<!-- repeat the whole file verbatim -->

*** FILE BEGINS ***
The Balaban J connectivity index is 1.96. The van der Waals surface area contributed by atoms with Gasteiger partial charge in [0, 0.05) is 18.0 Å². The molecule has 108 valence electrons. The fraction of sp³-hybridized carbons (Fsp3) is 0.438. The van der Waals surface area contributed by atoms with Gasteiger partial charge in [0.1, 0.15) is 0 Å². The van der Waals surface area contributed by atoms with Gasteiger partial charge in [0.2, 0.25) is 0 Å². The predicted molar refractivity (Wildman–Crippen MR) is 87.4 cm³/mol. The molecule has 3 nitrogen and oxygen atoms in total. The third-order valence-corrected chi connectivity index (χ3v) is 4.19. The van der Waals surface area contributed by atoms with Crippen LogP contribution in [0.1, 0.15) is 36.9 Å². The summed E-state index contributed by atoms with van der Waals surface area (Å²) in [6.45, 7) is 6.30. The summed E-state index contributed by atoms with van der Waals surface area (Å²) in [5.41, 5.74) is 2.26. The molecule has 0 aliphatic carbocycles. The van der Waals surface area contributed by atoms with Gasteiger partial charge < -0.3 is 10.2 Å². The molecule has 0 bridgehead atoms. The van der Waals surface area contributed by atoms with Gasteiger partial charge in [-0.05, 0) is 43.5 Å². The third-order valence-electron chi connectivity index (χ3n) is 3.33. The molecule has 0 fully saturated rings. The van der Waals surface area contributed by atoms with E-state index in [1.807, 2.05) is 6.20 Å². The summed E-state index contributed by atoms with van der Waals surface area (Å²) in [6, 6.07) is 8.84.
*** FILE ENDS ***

The Balaban J connectivity index is 1.96. The van der Waals surface area contributed by atoms with Gasteiger partial charge in [0, 0.05) is 18.0 Å². The molecule has 108 valence electrons. The fraction of sp³-hybridized carbons (Fsp3) is 0.438. The van der Waals surface area contributed by atoms with Gasteiger partial charge in [0.1, 0.15) is 0 Å². The van der Waals surface area contributed by atoms with Gasteiger partial charge in [0.2, 0.25) is 0 Å². The predicted molar refractivity (Wildman–Crippen MR) is 87.4 cm³/mol. The molecule has 3 nitrogen and oxygen atoms in total. The third-order valence-corrected chi connectivity index (χ3v) is 4.19. The van der Waals surface area contributed by atoms with Crippen LogP contribution in [0.1, 0.15) is 36.9 Å². The summed E-state index contributed by atoms with van der Waals surface area (Å²) in [6.45, 7) is 6.30. The summed E-state index contributed by atoms with van der Waals surface area (Å²) in [5.41, 5.74) is 2.26. The molecule has 0 aliphatic carbocycles. The van der Waals surface area contributed by atoms with Gasteiger partial charge < -0.3 is 10.2 Å². The molecule has 0 bridgehead atoms. The van der Waals surface area contributed by atoms with Gasteiger partial charge in [-0.05, 0) is 43.5 Å². The third-order valence-electron chi connectivity index (χ3n) is 3.33. The molecule has 0 fully saturated rings. The van der Waals surface area contributed by atoms with E-state index in [1.807, 2.05) is 6.20 Å². The summed E-state index contributed by atoms with van der Waals surface area (Å²) in [6, 6.07) is 8.84.